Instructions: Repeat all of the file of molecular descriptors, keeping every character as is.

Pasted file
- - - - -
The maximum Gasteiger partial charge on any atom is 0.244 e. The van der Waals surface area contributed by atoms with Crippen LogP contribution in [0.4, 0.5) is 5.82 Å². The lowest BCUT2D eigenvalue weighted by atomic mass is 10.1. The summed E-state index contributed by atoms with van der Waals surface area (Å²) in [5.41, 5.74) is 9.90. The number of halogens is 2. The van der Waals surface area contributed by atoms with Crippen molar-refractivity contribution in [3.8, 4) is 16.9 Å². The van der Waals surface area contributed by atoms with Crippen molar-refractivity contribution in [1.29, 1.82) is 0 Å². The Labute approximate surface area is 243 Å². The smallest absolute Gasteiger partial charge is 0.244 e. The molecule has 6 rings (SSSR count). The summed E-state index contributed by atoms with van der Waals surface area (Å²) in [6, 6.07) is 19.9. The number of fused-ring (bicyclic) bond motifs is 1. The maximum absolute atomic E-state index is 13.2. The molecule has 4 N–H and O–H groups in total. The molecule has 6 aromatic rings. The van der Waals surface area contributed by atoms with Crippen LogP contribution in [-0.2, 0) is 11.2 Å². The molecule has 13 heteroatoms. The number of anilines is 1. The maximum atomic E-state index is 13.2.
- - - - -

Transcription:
The maximum Gasteiger partial charge on any atom is 0.244 e. The van der Waals surface area contributed by atoms with Crippen LogP contribution in [0.4, 0.5) is 5.82 Å². The lowest BCUT2D eigenvalue weighted by atomic mass is 10.1. The summed E-state index contributed by atoms with van der Waals surface area (Å²) in [5.41, 5.74) is 9.90. The number of halogens is 2. The van der Waals surface area contributed by atoms with Crippen molar-refractivity contribution in [3.8, 4) is 16.9 Å². The van der Waals surface area contributed by atoms with Crippen molar-refractivity contribution in [1.29, 1.82) is 0 Å². The Labute approximate surface area is 243 Å². The smallest absolute Gasteiger partial charge is 0.244 e. The molecule has 6 rings (SSSR count). The summed E-state index contributed by atoms with van der Waals surface area (Å²) in [6, 6.07) is 19.9. The number of fused-ring (bicyclic) bond motifs is 1. The maximum absolute atomic E-state index is 13.2. The molecule has 4 N–H and O–H groups in total. The molecule has 6 aromatic rings. The van der Waals surface area contributed by atoms with Crippen LogP contribution in [-0.2, 0) is 11.2 Å². The molecule has 13 heteroatoms. The number of anilines is 1. The maximum atomic E-state index is 13.2.